Once they have chosen a rating, ask them why? Why did Susan choose 2 out of 10? Go ahead.. Ask her…
“Because I’m currently studying to be an art teacher and I’ve decided that being a project manager is not what I want to do”. And then you might think to yourself (and not say out loud) with a straight face while looking at her, “Well then what are you doing here Susan? Honestly…”. Next question…


4. Role – What is the most important role you have as a Project Manager?

They should be able to list the duties of a project manager and tell you what they see as a priority. This will give you an indication of what they prioritise and if they will fit in with the team / staff.

Susan – “Well I’ll be like the boss, so it’s just sitting around telling the team what to do really!” Is it Susan? Really? I don’t think so. Yes, you delegate as a project manager and assist the team and work as a team, but you don’t yell at John to go get the equipment and then kick your feet up on a stool and browse Facebook while you wait. No. Next…


5. Delegating – Have there been any incidences where you did not delegate? What was the result / what happened?

This gives the person a chance to be honest and tell you about an incident where things did not go according to plan. How they were able to rectify the problem or solve the issue at hand.

Was this a once off occurrence or did happen again? Did they learn from their mistake and learn how to prevent this from happening in future projects? Delegation is a key duty as I mentioned in my last “Did You Know – Project manager duties” that was published a few days ago and yes, I agree, it does seem like I write a lot 😉

You want to hire a project manager that can handle work overload and knows how to delegate!

“If you want something done right, you have to do it yourself. This is why I do everything myself and never delegate” – This would be another incorrect answer and clearly not someone we are looking for.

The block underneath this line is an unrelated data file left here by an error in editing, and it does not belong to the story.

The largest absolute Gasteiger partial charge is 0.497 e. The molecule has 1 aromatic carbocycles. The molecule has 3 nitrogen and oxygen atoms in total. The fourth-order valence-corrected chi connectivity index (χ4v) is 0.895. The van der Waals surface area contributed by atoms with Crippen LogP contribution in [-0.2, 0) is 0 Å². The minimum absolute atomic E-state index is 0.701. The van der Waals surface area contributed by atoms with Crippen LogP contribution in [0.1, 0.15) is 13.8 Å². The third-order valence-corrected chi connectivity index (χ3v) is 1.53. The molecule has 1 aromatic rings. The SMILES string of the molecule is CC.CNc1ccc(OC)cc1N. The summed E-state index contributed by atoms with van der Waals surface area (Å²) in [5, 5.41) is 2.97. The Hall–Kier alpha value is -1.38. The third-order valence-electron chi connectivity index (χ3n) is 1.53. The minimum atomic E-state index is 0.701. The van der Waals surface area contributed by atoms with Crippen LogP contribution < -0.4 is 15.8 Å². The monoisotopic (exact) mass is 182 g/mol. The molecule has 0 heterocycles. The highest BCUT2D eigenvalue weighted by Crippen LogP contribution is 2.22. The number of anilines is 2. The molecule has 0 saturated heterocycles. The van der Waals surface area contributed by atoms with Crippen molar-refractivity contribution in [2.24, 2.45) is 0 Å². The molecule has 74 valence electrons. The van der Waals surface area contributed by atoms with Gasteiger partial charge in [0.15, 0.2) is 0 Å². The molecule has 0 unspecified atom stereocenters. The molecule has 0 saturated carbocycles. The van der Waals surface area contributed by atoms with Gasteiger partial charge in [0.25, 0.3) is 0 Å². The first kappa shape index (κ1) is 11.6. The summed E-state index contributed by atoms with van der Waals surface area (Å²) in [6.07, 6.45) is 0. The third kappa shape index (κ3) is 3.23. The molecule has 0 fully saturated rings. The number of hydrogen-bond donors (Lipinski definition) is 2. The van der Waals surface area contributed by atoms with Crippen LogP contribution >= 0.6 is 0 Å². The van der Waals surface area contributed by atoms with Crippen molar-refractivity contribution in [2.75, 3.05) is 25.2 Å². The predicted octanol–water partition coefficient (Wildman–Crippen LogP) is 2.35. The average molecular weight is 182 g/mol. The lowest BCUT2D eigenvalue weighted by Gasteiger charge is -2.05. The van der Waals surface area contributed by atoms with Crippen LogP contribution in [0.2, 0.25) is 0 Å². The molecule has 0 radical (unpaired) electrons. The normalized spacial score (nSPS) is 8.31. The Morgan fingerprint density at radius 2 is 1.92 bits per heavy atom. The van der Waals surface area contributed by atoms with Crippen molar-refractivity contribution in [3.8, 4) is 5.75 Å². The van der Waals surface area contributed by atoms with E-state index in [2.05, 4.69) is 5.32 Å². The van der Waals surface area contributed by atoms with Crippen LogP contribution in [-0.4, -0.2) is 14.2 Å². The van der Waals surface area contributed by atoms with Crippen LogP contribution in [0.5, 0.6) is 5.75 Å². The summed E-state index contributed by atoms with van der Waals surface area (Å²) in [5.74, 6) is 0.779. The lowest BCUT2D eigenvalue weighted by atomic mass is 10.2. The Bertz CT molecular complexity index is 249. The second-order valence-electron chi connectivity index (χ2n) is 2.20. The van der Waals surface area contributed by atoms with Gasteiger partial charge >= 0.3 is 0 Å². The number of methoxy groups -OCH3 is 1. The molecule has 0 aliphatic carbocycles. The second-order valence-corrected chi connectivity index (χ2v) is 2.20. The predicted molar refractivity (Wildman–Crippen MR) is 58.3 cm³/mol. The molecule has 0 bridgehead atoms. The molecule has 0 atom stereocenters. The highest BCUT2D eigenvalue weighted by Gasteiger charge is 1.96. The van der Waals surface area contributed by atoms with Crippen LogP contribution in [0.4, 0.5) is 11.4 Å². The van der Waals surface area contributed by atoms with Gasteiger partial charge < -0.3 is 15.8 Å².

6. Job Criteria – What is this person looking for in a job? (is it the money, work experience or lifetime career, travelling abroad which is much needed time away from the kids??) – kidding.

We ask this to see what a person is looking for in a job, their reasoning for applying for particular jobs. Are they applying for this position to further their project management career? Is it the big brand or name of the company that attracted them? Is it the money?

Hopefully, the person would say that they have always wanted to work for the company (with stars in their eyes) and that they could learn a lot from the company as well as teach or give a lot back

If they say “I’m in it for the money”– this could be seen as bad and maybe even good. Some people are money hungry and that may not be bad because they may be willing to work harder for more money – but this isn’t always true. They might also jump from job to job depending what the salary is.

I just think it would be better to have someone that is absolutely super keen to work for your company and knows a lot about it.



7. Problem solving techniques – do they have any? What are they?

Here they get a chance to brag about their awesome skills as a project manager or lack thereof.. Or maybe they carry on and on about how awesome they are, and how big their ego is and how they can do anything by themselves because they are Superman and say “Don’t worry I got this” – a lot.That’s awesome but we are not looking for the son of Krypton Susan!!



8. Authority and Respect – How do you work with others more senior than you such as managers?

“I don’t bother them because I know what I’m doing and don’t need advice.”Wrong again Susan. You need to keep them up to date with the project and how its progressing. If the time line is being met and everything is running smoothly and still on track to be a successful project.

You need to be able to work well with managers and people more senior than you. You need to be able to have build and maintain relationships – it’s one of the job requirements.



9. Ethics – Have you ever had to make an ethical decision on one of your projects?

Are they aware of the legalities, codes and ethics as a project manager?